The D.C. Department of Insurance, Securities and Banking (DISB) has proposed a highly detailed mediation process involving multiple notices, both to and from the borrowers, and to and from lenders. The DISB contemplates that each mediation session would last three hours and that, if necessary, the parties would engage in two sessions. Borrowers must request mediation by returning a completed “Mediation Request Form” and pay a $50 fee to the mediation administrator (a position created by the act). Borrowers must also complete and return a “Loss Mitigation Application” to the lender that would allow it to determine a borrower’s eligibility for all available loss mitigation programs. The lender must provide a statutory “Notice of Default on Residential Mortgage” to the borrower with a copy to the mediation administrator along with a $300 fee. The legislation mandates that these mediation sessions be completed within 90 days after delivery of the notice of default unless extended for 30 days by mutual consent.
There have been virtually no foreclosures in the District since November, and until the DISB finalizes its regulations, no D.C. foreclosures are likely, said Roy L. Kaufmann, a lawyer at Jackson & Campbell and a lobbyist for the D.C. Land Title Association. The main reason that lenders are unwilling to complete any foreclosures is that the act requires the DISB to promulgate the specific procedures to be followed and the forms to be used, and until that occurs, the title industry cannot safely insure any foreclosed properties. Until clear regulations and forms, meeting due process and other constitutional requirements are in place, lenders will not have the required certainty that their foreclosed properties will be insurable from a title insurance perspective. The title industry’s redlined version of the proposed regulations covers almost 50 pages and appears to revise more than half of the DISB’s proposed regulations. Many of these title industry proposals are designed to make the process more “industry-friendly” while still maintaining the act’s strong pro-homeowner stance.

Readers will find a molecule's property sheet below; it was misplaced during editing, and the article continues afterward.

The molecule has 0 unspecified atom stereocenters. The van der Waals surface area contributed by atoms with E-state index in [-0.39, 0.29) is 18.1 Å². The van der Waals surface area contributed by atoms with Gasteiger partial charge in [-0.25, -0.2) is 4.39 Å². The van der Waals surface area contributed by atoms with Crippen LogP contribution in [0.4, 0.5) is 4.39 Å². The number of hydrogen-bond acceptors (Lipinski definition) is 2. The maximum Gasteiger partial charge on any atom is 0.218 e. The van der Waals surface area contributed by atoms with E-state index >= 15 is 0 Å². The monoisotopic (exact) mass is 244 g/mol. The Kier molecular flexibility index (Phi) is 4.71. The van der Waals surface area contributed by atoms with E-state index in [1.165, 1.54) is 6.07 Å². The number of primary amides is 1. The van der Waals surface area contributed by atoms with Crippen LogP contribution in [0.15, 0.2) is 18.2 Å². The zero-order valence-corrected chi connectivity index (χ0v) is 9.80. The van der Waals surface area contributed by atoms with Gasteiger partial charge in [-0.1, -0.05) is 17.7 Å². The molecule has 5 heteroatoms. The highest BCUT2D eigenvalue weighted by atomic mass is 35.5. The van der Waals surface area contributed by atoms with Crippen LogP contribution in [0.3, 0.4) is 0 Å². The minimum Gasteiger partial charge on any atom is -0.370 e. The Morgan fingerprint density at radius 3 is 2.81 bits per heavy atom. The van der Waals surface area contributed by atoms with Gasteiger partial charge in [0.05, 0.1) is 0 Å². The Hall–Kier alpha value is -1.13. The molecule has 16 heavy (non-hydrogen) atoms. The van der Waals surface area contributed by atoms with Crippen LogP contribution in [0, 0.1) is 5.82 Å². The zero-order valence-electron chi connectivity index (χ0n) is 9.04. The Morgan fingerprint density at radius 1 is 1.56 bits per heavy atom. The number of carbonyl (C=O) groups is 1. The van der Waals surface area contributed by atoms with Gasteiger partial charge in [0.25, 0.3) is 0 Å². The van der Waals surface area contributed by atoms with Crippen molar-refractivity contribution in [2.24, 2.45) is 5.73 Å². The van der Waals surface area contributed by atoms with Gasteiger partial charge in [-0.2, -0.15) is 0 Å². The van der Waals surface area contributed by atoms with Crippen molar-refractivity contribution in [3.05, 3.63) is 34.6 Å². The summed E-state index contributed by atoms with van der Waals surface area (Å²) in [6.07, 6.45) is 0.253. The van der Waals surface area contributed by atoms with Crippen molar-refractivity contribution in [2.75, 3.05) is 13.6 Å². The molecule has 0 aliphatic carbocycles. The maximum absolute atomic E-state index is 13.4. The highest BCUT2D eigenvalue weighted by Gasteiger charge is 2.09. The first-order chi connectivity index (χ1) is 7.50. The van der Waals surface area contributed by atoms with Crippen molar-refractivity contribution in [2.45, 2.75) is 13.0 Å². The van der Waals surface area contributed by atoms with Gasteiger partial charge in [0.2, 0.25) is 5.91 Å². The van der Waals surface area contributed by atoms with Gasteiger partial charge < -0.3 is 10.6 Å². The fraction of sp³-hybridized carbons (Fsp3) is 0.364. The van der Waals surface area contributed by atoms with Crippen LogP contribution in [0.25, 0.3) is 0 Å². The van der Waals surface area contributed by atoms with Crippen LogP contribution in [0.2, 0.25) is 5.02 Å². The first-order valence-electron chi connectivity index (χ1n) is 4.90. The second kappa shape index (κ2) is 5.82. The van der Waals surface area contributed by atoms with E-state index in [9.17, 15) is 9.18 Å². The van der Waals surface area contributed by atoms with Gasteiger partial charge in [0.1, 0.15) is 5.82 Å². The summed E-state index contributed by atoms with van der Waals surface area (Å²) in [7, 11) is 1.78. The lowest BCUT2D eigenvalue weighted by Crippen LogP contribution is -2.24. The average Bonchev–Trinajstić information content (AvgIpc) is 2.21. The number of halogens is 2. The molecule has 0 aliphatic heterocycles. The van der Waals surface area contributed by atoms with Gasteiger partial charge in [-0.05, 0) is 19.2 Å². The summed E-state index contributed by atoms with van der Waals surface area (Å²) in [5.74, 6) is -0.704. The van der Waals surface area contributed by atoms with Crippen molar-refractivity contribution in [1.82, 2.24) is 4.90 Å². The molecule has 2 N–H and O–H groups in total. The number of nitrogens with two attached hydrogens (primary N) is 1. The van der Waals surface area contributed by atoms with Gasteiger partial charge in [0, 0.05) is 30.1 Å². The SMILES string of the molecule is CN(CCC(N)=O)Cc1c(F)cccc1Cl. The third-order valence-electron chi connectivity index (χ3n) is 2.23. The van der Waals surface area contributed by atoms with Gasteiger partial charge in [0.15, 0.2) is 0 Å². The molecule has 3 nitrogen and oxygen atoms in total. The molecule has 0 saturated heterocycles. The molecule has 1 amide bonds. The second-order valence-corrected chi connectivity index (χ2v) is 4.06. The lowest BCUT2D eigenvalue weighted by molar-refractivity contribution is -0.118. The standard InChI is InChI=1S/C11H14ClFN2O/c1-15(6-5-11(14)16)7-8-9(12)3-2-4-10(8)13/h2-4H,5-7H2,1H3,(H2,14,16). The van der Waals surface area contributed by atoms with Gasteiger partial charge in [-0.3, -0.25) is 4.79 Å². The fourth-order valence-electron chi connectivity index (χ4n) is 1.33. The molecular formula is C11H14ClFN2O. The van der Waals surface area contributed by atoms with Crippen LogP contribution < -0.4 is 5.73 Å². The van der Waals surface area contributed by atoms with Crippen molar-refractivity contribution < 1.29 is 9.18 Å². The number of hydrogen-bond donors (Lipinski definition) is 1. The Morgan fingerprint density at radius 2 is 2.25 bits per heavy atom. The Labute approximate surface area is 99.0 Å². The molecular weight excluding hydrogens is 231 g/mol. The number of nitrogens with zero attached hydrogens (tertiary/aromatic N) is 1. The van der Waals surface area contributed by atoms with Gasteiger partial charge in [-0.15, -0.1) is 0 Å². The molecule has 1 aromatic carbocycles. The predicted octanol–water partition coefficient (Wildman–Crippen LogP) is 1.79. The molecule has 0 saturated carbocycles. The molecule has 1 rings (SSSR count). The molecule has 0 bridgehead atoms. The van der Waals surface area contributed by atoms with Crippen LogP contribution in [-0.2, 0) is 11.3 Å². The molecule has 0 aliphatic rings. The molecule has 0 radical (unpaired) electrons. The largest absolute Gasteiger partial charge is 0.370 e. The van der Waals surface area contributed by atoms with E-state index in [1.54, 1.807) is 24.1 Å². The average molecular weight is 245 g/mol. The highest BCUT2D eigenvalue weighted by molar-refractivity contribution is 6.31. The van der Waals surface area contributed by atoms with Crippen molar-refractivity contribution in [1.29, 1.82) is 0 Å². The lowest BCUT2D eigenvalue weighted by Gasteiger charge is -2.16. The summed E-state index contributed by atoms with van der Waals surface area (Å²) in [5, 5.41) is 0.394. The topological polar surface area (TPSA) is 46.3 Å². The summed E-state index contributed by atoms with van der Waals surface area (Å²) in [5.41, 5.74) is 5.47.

Lenders are understandably reluctant to conduct any foreclosures until they have some assurance that what they are doing complies with new law and regulation. Lenders can be fined $500 for failure to attend the mediation, mediate in good faith or provide all required documents and settlement authority. If a borrower fails to attend or participate in good faith in a scheduled mediation session, the mediation administrator can issue the lender the mediation certificate, the proverbial “holy grail” required under the act to be obtained by the lender before any non-judicial foreclosure sale can occur. Mediation certificates can also be issued by the mediation administrator to the lender if a borrower fails to respond to the notice of default within 30 days, waives the right to mediation or fails to reach an agreement after good-faith mediation. Once a lender obtains a mediation certificate, it can proceed with the foreclosure process.
In addition to the protections of the act, the DISB offers a “Foreclosure Mitigation Kit” online that provides an excellent overview of the steps you might encounter in seeking to prevent the loss of your home. The kit is available at www.disb.dc.gov.
Harvey S. Jacobs is a real estate lawyer in the Rockville office of Joseph, Greenwald & Laake. He is an active real estate investor, developer, landlord, settlement attorney and lender. This column is not legal advice and should not be acted upon without obtaining your own legal counsel.